Lindsay Mitchell looks at Social Welfare Reform
in New Zealand and Overseas
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Child Poverty - What is left unsaid.
Opinion, Thursday, September 22, 2011
In the run up to the election, groups wanting the government to solve child poverty have been very active. A mix of academics, political activists, religious lobby groups etc. say that 200,000 New Zealand children are living in poverty thereby significantly increasing their risks of poor health, educational and social outcomes.
But who are these children? The Child Poverty Action Group (CPAG), authors of the latest report, Left Further Behind, are not specific about the group’s composition. They make observations like, “The[se] poorest children in New Zealand are found disproportionately in sole parent households…” and “Maori children are twice as likely as Pakeha to be living in a poor household … a fact the report identifies as reflecting the relatively high proportion of Maori children living in sole parent beneficiary families and households.” Some of the children also live in two-parent working households apparently.
Other sources, The Child Health Monitor 2011 for instance, provide further clues. It records that in April 2011 children reliant on the DPB numbered 180,845. Also, “During 2009, 75% of all households (including those with and without children) relying on income-tested benefits as their main source of income were living below the poverty line.”
Assuming an unchanged proportion, 75% of the 180,845 DPB-dependent children are living below the poverty line; around 135,600. So two thirds of the child poverty problem relates to DPB reliance.
Recent Ministry of Social Development research into sole parents on benefits found,"The research considered all sole parents in receipt of a main benefit at 31 December 2005 - around 114,000 people. Of this group: just over half had spent at least 80% of the history period supported by main benefits; a third appeared to have become parents in their teens."
Importantly, a third is a minimum estimate due to the method of calculation. The research also found that the ‘early starters’ tended to have larger families, more debt and greater hardship. Putting together the pieces thus far, conservatively 60,000 of the children living in poverty belong in welfare families which sprang from a teenage birth.
Surprisingly CPAG’s report mentions teen births just once and then only as an OECD indicator of child well-being, not as a significant source of child poverty.
The CPAG’s approach is one of government responsibility after the fact. It chides the Welfare Working Group for over-emphasising individual responsibilities rather than human rights. CPAG’s attention is on their cure - a greater shift of wealth into these families - and not prevention.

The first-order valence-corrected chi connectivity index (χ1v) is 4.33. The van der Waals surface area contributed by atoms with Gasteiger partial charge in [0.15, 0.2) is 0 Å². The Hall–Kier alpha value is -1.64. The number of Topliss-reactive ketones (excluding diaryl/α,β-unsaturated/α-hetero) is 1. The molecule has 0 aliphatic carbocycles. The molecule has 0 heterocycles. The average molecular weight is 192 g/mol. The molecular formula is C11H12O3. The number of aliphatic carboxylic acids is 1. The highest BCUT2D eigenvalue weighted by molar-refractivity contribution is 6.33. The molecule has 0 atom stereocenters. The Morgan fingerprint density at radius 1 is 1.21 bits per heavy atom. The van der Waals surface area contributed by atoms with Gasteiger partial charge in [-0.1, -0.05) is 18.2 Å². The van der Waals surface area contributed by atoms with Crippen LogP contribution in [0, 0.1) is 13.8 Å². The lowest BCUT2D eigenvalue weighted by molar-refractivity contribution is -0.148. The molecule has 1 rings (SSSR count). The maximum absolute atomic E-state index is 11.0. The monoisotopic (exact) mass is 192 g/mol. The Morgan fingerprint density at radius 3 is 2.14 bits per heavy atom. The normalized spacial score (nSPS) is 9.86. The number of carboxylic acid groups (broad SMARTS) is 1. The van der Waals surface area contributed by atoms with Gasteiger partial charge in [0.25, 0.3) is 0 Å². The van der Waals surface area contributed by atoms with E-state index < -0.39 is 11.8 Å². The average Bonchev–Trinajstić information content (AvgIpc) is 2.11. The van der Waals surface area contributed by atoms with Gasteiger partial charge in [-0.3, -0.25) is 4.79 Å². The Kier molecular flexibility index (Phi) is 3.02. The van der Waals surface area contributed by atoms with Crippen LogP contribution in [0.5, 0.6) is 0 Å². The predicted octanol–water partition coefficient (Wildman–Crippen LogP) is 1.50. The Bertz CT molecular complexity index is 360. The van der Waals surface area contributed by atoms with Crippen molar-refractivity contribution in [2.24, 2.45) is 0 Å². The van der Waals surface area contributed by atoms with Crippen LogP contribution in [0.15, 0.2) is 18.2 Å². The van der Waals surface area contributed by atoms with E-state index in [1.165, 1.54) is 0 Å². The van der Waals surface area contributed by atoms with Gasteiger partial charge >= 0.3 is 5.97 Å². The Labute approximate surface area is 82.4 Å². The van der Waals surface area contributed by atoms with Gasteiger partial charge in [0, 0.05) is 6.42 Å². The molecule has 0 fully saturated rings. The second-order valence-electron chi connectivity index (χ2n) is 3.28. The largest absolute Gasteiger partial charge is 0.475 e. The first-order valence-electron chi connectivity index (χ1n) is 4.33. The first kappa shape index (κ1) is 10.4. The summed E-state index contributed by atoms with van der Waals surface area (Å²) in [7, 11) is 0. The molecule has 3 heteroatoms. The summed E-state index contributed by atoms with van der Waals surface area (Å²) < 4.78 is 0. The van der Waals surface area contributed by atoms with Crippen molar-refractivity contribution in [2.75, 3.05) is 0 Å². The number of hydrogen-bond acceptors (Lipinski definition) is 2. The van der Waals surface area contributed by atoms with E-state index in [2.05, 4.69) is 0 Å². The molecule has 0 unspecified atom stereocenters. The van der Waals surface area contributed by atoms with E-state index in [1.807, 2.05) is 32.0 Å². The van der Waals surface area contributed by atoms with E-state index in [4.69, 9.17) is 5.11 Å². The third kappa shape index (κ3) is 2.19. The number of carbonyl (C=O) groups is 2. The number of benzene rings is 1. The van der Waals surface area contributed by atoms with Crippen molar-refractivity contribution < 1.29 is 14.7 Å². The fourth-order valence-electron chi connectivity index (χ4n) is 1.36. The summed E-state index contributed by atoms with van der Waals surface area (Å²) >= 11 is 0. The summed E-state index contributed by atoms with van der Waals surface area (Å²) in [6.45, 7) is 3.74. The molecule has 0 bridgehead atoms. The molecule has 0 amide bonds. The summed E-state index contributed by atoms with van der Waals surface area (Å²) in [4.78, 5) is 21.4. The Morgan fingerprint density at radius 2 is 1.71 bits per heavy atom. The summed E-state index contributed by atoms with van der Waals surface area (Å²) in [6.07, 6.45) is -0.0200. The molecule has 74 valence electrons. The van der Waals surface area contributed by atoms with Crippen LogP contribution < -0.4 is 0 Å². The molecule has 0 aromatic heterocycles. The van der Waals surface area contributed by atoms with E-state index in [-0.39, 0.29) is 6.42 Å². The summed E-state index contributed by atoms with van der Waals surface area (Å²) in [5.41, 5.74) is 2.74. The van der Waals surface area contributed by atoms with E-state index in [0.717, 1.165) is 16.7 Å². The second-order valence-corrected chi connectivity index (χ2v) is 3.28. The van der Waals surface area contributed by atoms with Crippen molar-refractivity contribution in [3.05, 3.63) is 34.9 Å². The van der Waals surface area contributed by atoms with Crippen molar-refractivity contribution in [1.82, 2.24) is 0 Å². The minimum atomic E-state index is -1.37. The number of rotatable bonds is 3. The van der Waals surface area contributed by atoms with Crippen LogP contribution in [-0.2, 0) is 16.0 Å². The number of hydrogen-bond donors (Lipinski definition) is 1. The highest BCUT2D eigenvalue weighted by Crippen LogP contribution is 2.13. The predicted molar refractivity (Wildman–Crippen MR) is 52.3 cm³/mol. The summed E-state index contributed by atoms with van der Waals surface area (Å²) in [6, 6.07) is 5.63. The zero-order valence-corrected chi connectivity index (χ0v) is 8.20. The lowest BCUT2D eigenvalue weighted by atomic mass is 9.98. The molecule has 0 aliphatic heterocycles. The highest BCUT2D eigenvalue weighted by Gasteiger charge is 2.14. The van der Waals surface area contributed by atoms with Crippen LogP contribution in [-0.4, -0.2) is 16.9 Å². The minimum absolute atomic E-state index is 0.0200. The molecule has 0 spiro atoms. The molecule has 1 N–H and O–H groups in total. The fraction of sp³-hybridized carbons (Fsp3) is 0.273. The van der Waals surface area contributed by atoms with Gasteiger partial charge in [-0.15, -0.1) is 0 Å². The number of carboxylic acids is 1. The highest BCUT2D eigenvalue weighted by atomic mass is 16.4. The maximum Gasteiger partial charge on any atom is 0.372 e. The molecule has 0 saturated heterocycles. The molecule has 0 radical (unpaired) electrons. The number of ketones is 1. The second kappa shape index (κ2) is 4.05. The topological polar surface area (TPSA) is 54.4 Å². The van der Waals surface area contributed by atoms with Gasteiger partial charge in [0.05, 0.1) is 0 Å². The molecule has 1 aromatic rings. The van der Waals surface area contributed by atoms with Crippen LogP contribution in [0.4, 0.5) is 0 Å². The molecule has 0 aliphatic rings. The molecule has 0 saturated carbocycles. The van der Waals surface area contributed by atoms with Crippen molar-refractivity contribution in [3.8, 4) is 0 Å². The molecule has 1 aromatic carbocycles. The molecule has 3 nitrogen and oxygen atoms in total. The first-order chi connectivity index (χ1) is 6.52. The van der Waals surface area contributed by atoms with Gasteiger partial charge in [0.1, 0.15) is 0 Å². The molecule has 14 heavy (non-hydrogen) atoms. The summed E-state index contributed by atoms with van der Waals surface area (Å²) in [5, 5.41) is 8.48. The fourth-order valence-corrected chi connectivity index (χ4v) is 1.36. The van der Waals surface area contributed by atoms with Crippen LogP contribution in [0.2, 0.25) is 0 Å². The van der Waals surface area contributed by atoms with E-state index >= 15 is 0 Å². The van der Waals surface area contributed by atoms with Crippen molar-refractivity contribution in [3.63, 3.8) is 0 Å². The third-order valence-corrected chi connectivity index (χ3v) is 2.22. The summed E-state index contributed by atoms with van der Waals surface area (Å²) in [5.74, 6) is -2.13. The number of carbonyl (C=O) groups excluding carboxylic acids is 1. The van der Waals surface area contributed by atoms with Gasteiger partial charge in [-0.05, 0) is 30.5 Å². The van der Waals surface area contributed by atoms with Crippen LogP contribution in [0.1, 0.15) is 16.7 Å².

Given the increasing ability of young people to avoid early births, that is odd. Young people across socio-economic levels are having relationships and sex. But most of the births to teenagers occur in the poorest deciles - 56 percent in the lowest three and 23 percent in the poorest. Poor, uneducated girls have less to lose when choosing or failing to avoid premature parenthood. A benefit will pay equal to or more than working full time at the minimum wage.
Yet the major recommendation advanced by CPAG is to increase benefits. Given the above set of circumstances, it isn’t difficult to anticipate what raising benefits may do. Increase the number of children on benefits.
Does that matter? Yes. When the Ministry of Social Development studied whether the source of income mattered to the living standards of poor children in benefit households versus poor children in working households they found that, "The results demonstrate that there is considerable variation in the living standards of those below the poverty threshold, and suggest that poor children in families with government transfers as the main income source are a particularly vulnerable group...Poor children whose families are primarily reliant on market income are in an intermediate position."
This indicates that poverty, of itself, isn’t necessarily the problem. Yet CPAG, and their counterparts, seem quite reluctant to pin down the 200,000 children by family structure, employment status or ethnicity.
They certainly aren’t interested in a discussion about the long-term impacts of New Zealand’s high teenage birth rate, especially among Maori. If they were, a report into reducing child poverty would be the very place to have it.
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